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  1. George Sterling (December 1, 1869 – November 17, 1926) was an American writer based in the San Francisco, California Bay Area and Carmel-by-the-Sea. He was considered a prominent poet and playwright and proponent of Bohemianism during the first quarter of the twentieth century.

    • Writer, poet, playwright
  2. George Sterling (1869-1926); King of Bohemia and central figure in the Californian literary scene of the early twentieth century. Pupil of Ambrose Bierce, whom he called "The Master," mentor to Clark Ashton Smith, friend of Jack London, Robinson Jeffers and Nora May French .

  3. George Sterling was born in Sag Harbor, New York, and after studying poetry and considering the priesthood in seminary, he moved to California to work in real estate. He was the author of many poetry collections, including The Testimony of the Suns, and Other Poems (1903), A Wine of Wizardry and Other Poems (1909), Beyond the Breakers and Other Poems (1914), and Selected Poems (1923).

  4. George Sterling prepares for the performance of The Triumph of Bohemia at the Bohemian Grove, Sonoma County, c. 1907. photo: City Lights Books, San Francisco, CA. Though once hailed by Ambrose Bierce as the future "poet of the skies, prophet of the suns," the San Francisco poet George Sterling is no longer read, even locally.

  5. Aug 08, 2021 · George Sterling (December 1, 1869 – November 17, 1926) was an American poet and playwright based in California who, during his lifetime, was celebrated on the Pacific coast as one of the great American poets, although he never gained equivalent success in the rest of the United States.

    • Poet
    • Carrie E. Rand(m. 1896; div. 1915)
  6. George Sterling was born to a prominent family in Sag Harbor, Long Island, New York in 1869. His father wanted him to become a priest, so George at age 17 was sent to a Catholic college in Maryland where his studies included poetry -- the priesthood's loss was literature's gain. In 1892, Sterling met Ambrose Bierce, who he called "The Master".

    • Life
    • Writing
    • Recognition
    • Publications
    • References

    Sterling was born in Sag Harbor, Long Island, New York, the eldest of 9 children. His father was Dr. George A. Sterling, a physician. His mother Mary was a member of the Havens family, prominent in Sag Harbor and the Shelter Island area. His father was determined to make a priest of a son, and George was selected. For 2 years he attended St. Charles College in Maryland, where he was instructed in English by John Bannister Tabb, then an unpublished poet. Sterling's uncle, Frank C. Havens, went to San Franciscoin the late 19th century and established himself as a prominent lawyer and real estate developer. Sterling eventually followed him to the Bay Area in 1890 and worked for 18 years as a real estate broker. Sterling became a significant figure in bohemian literary circles in northern California in the early 20th century. In the development of the artists' colony in Carmel, he was mentored by a much older Ambrose Bierce, and became close friends with Jack London and Clark Ashton Smi...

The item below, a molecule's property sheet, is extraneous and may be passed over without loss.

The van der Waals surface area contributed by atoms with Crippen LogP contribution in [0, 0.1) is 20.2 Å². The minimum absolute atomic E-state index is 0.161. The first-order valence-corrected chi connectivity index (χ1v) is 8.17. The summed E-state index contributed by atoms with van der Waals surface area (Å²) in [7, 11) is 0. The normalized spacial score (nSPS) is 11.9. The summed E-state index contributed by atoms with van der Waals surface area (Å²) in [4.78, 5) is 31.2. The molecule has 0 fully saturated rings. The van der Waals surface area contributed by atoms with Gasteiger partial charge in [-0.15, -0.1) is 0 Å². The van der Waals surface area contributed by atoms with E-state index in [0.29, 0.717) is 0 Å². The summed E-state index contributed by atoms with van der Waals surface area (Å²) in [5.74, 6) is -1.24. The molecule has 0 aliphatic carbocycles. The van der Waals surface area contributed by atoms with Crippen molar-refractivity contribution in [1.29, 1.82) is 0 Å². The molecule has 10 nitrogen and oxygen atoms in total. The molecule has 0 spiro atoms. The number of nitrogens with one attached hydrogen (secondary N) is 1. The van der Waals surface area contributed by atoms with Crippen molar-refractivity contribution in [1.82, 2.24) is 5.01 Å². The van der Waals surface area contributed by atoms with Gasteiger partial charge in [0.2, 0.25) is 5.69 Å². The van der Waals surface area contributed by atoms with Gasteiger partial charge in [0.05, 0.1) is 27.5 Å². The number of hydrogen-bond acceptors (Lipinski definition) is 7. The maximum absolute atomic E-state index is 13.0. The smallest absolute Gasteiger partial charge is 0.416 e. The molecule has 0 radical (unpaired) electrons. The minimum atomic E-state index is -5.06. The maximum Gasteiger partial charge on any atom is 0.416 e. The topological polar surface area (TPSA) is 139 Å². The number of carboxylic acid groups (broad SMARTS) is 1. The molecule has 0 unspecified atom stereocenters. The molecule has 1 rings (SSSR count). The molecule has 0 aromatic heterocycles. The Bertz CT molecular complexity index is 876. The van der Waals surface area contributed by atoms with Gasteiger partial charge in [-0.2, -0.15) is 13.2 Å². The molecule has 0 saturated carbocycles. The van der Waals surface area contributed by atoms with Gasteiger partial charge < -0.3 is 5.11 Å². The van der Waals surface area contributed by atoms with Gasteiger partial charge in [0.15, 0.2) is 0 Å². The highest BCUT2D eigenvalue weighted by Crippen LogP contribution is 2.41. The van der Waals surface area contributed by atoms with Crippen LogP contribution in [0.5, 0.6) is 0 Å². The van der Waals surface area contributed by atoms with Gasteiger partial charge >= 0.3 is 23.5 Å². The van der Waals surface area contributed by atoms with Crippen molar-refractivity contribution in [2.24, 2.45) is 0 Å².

Sterling's poetry is both visionary and mystical, but he also wrote ribald quatrains that were often unprintable and left unpublished. His style reflects the Romantic charm of such poets as Shelley, Keats and Poe, and he provided guidance and encouragement to the similarly-inclined Clark Ashton Smithat the beginning of Smith's own career. Sterling's most famous line was delivered to the city of San Francisco, "the cool, grey city of love!".

    Sterling Road in Berkeley, California is named for him.
    A stone bench was dedicated to Sterling on June 25th, 1926 at the crest of Hyde Street on Russian Hill in San Francisco.
    He is depicted twice in novels by Jack London: as Russ Brissenden in the autobiographical Martin Eden (1909) and as Mark Hall in The Valley of the Moon(1913).


    1. The Testimony of the Suns, and other poems. San Francisco: W.E. Wood, 1903; San Francisco: Book Club of California / John Henry Nash, 1927. 2. A Wine of Wizardry, and other poems. San Francisco: A.M. Robertson, 1909. 3. The House of Orchids, and other poems. San Francisco: A.M. Robertson, 1911. 4. Beyond the Breakers, and other poems. San Francisco: A.M. Robertson, 1914. 5. Ode on the Opening of the Panama-Pacific International Exposition, San Francisco, February, 1915. San Franciso: A.M....


    1. The Triumpfh of Bohemia: A forest play. San Francisco: Bohemian Club, 1907. 2. Truth. Chicago: Bookfellows, 1923; New York: AMS Press, 1970.


    1. Robinson Jeffers: The man and the artist. New York: Boni & Liveright, 1926.

    Benediktsson, Thomas E. (1980).  George Sterling.  Boston: Twayne Publishers.  ISBN 0-8057-7313-4.
    Cusatis, John (2006).  "George Sterling."  Greenwood Encyclopedia of American Poets and Poetry,Volume 5, Westport, CT: Greenwood Publishers, 1530-1531.
    Joshi, S. T. (2008).  “George Sterling: Prophet of the Suns,” chapter 1 in Emperors of Dreams: Some notes on weird poetry. Sydney: P’rea Press. ISBN 978-0-9804625-3-1 (pbk) and ISBN 978-0-9804625-4...
    Noel, Joseph (1940).  Footloose in Arcadia.  New York: Carrick and Evans.
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